Item #140945721 Slave Songs of the United States. William Francis Allen, Charles Pickard Ware, Lucy McKay Garrison.
Slave Songs of the United States
Slave Songs of the United States
Slave Songs of the United States
Slave Songs of the United States
Slave Songs of the United States
Slave Songs of the United States

Slave Songs of the United States

New York: A. Simpson & Co., 1867.

First edition. xliv, [vi], 115 pp. Bound in publisher's pebbled cloth with gilt spine lettering, front ruled in blind. Very Good, cloth worn away at head and tail, bumped corners,a little staining to rear cloth, a few faint dogears and marginal tickmarks in light pencil. Uncommon.

A major work of American ethnomusicology that brought Black music of the South to post-Civil War readers. A somewhat recent Chapel Hill reprint describes it as representing:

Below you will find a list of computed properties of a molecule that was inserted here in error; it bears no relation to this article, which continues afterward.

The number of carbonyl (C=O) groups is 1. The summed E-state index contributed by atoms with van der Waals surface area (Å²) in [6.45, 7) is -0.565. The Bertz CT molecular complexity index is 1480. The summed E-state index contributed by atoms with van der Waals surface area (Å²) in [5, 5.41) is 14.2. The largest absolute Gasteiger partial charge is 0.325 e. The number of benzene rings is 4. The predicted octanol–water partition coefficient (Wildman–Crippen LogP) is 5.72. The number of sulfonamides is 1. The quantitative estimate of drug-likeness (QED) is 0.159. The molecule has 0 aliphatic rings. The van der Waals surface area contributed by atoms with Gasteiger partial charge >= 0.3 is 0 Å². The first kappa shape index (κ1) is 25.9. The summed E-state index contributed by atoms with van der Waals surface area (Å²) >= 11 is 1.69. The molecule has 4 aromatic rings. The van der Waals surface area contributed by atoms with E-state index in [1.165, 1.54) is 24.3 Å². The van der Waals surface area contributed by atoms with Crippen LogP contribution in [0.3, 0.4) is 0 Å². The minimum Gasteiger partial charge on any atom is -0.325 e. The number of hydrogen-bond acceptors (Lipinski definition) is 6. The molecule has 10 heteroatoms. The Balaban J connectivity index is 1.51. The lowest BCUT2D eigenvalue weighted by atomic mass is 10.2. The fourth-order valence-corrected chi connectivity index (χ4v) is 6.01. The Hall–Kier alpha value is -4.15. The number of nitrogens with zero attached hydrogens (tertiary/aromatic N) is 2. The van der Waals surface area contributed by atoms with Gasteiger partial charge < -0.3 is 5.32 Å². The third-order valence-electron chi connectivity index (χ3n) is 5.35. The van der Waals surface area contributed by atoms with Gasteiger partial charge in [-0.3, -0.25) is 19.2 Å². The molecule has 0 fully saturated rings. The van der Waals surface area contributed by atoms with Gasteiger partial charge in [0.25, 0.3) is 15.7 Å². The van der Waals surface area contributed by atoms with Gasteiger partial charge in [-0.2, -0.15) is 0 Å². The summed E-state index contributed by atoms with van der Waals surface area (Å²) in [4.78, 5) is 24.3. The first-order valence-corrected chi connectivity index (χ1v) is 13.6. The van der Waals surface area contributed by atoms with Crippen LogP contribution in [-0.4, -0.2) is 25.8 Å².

"the work of its three editors, all of whom collected and annotated these songs while working in the Sea Islands of South Carolina during the Civil War, and also of other collectors who transcribed songs sung by former slaves in other parts of the country. The transcriptions are preceded by an introduction written by William Francis Allen, the chief editor of the collection, who provides his own explanation of the origin of the songs and the circumstances under which they were sung. One critic has noted that, like the editors' introductions to slave narratives, Allen's introduction seeks to lend to slave expressions the honor of white authority and approval. Gathered during and after the Civil War, the songs, most of which are religious, reflect the time of slavery, and their collectors worried that they were beginning to disappear. Allen declares the editors' purpose to be to preserve, "while it is still possible… these relics of a state of society which has passed away."
. Item #140945721

Price: $2,500.00